Although the study by Liang, Huang and Hsu (2007) was the first to speak so directly to the use of cannabinoids in the treatment of TN, there are several other studies of neuralgia as well as anecdotal evidence from sufferers of TN indicating they are on to something.
Neuropathic Pain and WIN 55,212-2
Neuralgia and neuropathic pain are synonyms and therefore interchangeable, however, trigeminal neuralgia is not necessarily synonymous with all neuropathic pain. That said, I have tried to present here some of the studies which are most relevant to the topic of trigeminal neuralgia. To start with, one might wonder how effective are cannabinoids at treating neuropathic allodynia, like that seen in TN, when compared to opiates? This question was addressed by Rahn, Makriyannis and Hohmann in 2007. They found in a rat model of vaccine-induced allodynia that not only was the synthetic cannabinoid WIN able to attenuate the expression of allodynia in vaccine-treated rats but that is was also able to do so at doses which were 75 to 80 per cent smaller than that required for morphine to produce the same level of attenuation. This suggests that WIN is 4 or 5 times more potent than morphine at treating this kind of pain (5). TN also produces hyperalgesia and another study found that WIN administered directly to the site of neural injury at a non-systemically active dose, dose-dependently suppressed hyperalgesia as evidenced by reduced hypersensitivity. This effect was found to be CB1 and CB2 dependant only for acute administration of WIN whereas chronic administration of WIN appeared to be antihyperalgesic via the CB1 receptor only (6).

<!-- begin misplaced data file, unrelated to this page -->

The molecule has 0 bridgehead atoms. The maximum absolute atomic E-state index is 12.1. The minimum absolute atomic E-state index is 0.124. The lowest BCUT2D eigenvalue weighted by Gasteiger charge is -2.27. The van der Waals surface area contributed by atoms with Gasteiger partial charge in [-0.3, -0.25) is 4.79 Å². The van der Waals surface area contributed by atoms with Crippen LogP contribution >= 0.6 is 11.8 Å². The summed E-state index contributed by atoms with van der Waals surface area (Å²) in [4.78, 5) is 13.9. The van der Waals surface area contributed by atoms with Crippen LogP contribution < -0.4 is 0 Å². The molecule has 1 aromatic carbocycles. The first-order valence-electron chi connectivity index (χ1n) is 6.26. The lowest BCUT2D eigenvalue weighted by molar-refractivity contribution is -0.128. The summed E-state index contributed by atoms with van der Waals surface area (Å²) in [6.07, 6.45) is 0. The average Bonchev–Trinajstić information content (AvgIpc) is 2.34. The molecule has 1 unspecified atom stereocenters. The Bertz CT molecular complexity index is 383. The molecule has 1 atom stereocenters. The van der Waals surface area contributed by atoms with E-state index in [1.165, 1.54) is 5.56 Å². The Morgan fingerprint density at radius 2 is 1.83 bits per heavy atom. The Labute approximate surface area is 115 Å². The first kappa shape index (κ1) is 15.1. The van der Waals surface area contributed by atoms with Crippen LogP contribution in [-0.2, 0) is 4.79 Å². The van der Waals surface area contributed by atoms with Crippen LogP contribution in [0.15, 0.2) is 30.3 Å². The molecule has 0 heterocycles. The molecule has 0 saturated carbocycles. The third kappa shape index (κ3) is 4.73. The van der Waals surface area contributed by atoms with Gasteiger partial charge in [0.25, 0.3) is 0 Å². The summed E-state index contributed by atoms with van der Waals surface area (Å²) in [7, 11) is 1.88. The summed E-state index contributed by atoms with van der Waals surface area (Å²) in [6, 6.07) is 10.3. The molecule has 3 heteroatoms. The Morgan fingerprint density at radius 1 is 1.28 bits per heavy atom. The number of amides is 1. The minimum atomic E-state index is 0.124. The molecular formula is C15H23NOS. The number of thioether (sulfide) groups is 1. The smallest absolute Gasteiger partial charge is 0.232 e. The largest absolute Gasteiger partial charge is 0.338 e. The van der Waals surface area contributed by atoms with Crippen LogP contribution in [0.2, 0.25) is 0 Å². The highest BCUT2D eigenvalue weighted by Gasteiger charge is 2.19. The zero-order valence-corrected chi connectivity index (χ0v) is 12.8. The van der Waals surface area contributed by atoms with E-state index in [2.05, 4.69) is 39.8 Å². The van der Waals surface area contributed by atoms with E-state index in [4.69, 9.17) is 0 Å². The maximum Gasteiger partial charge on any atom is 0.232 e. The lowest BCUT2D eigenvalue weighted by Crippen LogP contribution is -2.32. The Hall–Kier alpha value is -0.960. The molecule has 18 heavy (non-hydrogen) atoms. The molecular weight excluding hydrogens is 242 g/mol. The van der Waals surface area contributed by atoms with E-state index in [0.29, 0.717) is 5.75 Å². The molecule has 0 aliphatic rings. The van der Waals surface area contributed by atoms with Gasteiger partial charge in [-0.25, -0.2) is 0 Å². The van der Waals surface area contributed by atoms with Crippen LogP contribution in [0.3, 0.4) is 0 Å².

Although the last study indicated that only local activation of the CB1 receptors in the periphery was required for WIN to decrease some neuropathic pain, another study suggests that the ability of WIN to reduce the sensation of neuralgia may have roots in the central nervous system (CNS) as well. In this case, WIN was found to effectively ameliorate both allodynia and hyperalgesia in rats with neuralgia inducing spinal injury. HU 210 and CP 55,940 were only tested on hyperalgesia but were both effective. WIN was further tested by administration either locally in the paw that was used for tests of hyperalgesia or to the CNS both with co-administration for a CB1 receptor antagonist and without. When administered alone WIN reduced hyperalgesia in both cases. The effect of WIN was blocked when the CB1 antagonist was administered to the same location as was the WIN. When the CB1 antagonist was administered to the CNS and WIN to the periphery, it was not able to block the effect of WIN to reduce hyperalgesia. This suggests that systemic administration of WIN produces antineuralgia via both CNS and peripheral mechanisms (7).